The father had the cutlery drawer first, followed by the utensils, tea towels and miscellaneous products at the bottom.
‘A few people are arguing tea towels should be in the bottom drawer,’ he said in a separate post. ‘I’ll let you in on a DadHack here. Babies will moan at your feet as you try and cook three meat and vegetables for dinner.
‘That is unless you have the bottom (baby accessible) wonderland of randomness drawer open for them to entertain themselves. Obviously remove the pointy things from the big random mess drawer first.’
Many agreed with the arrangement, saying that it was ‘spooky’ how everyone seems to have their drawers set up in this way.
But others said they had drawers dedicated to plastic rubbish bags, baking paper and Cling Wrap as well.
‘We have one cutlery drawer mess and then three big random mess drawers. And don’t get my husband started on the plastic nightmare cupboard,’ one woman said.
‘Ours goes utensils, baking paper/foil/random bits, cutlery then tea towels. Gets almost every one that the cutlery isn’t at the top, but that way our two-year-old can help set the table without assistance,’ said another.
Mr Watson previously declared that knives must be laid on the left, forks in the centre and spoons on the right of the cutlery drawer.
More than 9,000 people weighed in on the photo, the vast majority of whom disagreed with the depicted layout.
Householders have been debating how cutlery drawers should be arranged after this photo was shared in a New Zealand parenting group on Facebook
Most said drawers should be arranged the same as you set a dinner table, starting with forks on the left, followed by knives and spoons on the right as shown here (stock image)
They saw storing knives on the left as confusing and counter-intuitive because you always eat with a knife in your right hand.
Most said drawers should be arranged the same as you set a dinner table, starting with forks on the left, followed by knives and spoons on the right, with a small section for teaspoons running horizontally across the bottom of the tray.
‘Why would you put the knives on the left in the drawer when at the table you hold your knife with your RIGHT hand?’ a mother from Dunedin on New Zealand’s South Island said.
‘Put the knife and fork in the drawer as you would lay them on the table…then spoons go to the side. Honestly, I despair for mankind. I had no idea so many people were getting this simple concept so wrong!’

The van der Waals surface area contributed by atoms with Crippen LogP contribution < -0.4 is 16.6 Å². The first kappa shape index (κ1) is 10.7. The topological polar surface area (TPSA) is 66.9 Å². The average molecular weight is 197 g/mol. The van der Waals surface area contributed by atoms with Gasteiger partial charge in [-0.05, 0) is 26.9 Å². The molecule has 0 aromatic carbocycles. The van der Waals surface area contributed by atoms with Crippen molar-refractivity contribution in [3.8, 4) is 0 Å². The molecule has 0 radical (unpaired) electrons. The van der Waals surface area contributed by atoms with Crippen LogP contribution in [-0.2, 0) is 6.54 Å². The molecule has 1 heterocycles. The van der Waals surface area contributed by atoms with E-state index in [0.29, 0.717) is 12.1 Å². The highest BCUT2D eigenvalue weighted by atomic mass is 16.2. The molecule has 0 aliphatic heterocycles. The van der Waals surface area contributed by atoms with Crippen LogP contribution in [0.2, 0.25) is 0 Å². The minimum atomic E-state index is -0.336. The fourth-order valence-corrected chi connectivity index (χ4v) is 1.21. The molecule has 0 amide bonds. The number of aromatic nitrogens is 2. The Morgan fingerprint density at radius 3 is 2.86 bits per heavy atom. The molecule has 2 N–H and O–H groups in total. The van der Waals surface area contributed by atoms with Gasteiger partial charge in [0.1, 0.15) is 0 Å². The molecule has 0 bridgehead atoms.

An Israeli woman agreed, saying drawers should always be arranged with forks on the left, knives in the centre and dessert and soup spoons on the right.
But not everyone accepted the standard table setting pattern.
‘This is all wrong, it’s messing with my head. It’s forks, spoons, then knives,’ a man said.
A Queensland father responded that only ‘psychopaths’ stack spoons in the middle of the tray.
Is there a correct way to arrange your cutlery drawer?
Freedom Kitchens senior showroom designer Elain Maytom told Home Beautiful Australia ‘there are no hard and fast rules’ for arranging a cutlery drawer.
However most people prefer to work intuitively from left to right, the same way you would set a table, with forks on the left, followed by knives with blades facing left, and finally spoons.
‘It always makes sense to have the handles facing out and nearest to you, so that’s what you grab hold of when taking them out,’ Ms Maytom said.
Source: Home Beautiful Australia
An Auckland woman said drawers should start with knives on the left, then large spoons and forks (stock image)
One particularly passionate Auckland woman demanded to know why spoons would ever come between forks and knives.
‘Where is the logic?!’ she asked.
She said the layout should run forks followed by knives, dessert spoons and soup spoons, with teaspoons along the bottom.
‘And heaven help anyone who has their teaspoons facing in different directions!’ she said.
A woman from New Zealand’s North Island said the only way to store cutlery is with spoons on the left, forks in the middle and knives on the right.
‘I’ve always put it that way, and it drives me mad when the other half puts them in a different order. It’s just not right any other way,’ she said.
Her approach was supported by a Wellington man, who said spoons should always be on the left because they are ‘first out for cereal’ at breakfast time.